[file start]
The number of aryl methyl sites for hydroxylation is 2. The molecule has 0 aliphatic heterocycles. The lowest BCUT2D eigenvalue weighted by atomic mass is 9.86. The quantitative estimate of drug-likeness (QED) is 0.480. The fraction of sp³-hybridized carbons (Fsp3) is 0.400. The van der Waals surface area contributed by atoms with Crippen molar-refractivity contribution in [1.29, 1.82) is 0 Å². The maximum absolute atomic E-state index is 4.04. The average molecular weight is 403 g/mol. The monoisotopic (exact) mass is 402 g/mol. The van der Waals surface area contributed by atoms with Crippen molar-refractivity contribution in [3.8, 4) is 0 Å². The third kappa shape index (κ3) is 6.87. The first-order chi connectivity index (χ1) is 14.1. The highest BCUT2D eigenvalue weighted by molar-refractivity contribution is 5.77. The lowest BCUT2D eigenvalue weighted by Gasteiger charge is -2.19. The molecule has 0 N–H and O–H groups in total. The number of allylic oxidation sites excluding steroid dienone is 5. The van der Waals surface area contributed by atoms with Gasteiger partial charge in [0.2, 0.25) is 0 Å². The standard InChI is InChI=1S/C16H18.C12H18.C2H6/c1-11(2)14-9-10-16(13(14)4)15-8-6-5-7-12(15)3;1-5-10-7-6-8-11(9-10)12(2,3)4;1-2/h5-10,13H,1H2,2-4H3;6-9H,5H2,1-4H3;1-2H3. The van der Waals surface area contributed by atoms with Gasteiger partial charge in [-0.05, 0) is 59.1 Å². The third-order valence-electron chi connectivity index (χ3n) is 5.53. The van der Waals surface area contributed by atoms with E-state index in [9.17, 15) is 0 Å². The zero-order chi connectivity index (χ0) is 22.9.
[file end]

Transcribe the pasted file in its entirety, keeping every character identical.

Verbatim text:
The number of aryl methyl sites for hydroxylation is 2. The molecule has 0 aliphatic heterocycles. The lowest BCUT2D eigenvalue weighted by atomic mass is 9.86. The quantitative estimate of drug-likeness (QED) is 0.480. The fraction of sp³-hybridized carbons (Fsp3) is 0.400. The van der Waals surface area contributed by atoms with Crippen molar-refractivity contribution in [1.29, 1.82) is 0 Å². The maximum absolute atomic E-state index is 4.04. The average molecular weight is 403 g/mol. The monoisotopic (exact) mass is 402 g/mol. The van der Waals surface area contributed by atoms with Crippen molar-refractivity contribution in [3.8, 4) is 0 Å². The third kappa shape index (κ3) is 6.87. The first-order chi connectivity index (χ1) is 14.1. The highest BCUT2D eigenvalue weighted by molar-refractivity contribution is 5.77. The lowest BCUT2D eigenvalue weighted by Gasteiger charge is -2.19. The molecule has 0 N–H and O–H groups in total. The number of allylic oxidation sites excluding steroid dienone is 5. The van der Waals surface area contributed by atoms with Gasteiger partial charge in [0.2, 0.25) is 0 Å². The standard InChI is InChI=1S/C16H18.C12H18.C2H6/c1-11(2)14-9-10-16(13(14)4)15-8-6-5-7-12(15)3;1-5-10-7-6-8-11(9-10)12(2,3)4;1-2/h5-10,13H,1H2,2-4H3;6-9H,5H2,1-4H3;1-2H3. The van der Waals surface area contributed by atoms with Gasteiger partial charge in [-0.05, 0) is 59.1 Å². The third-order valence-electron chi connectivity index (χ3n) is 5.53. The van der Waals surface area contributed by atoms with E-state index in [9.17, 15) is 0 Å². The zero-order chi connectivity index (χ0) is 22.9.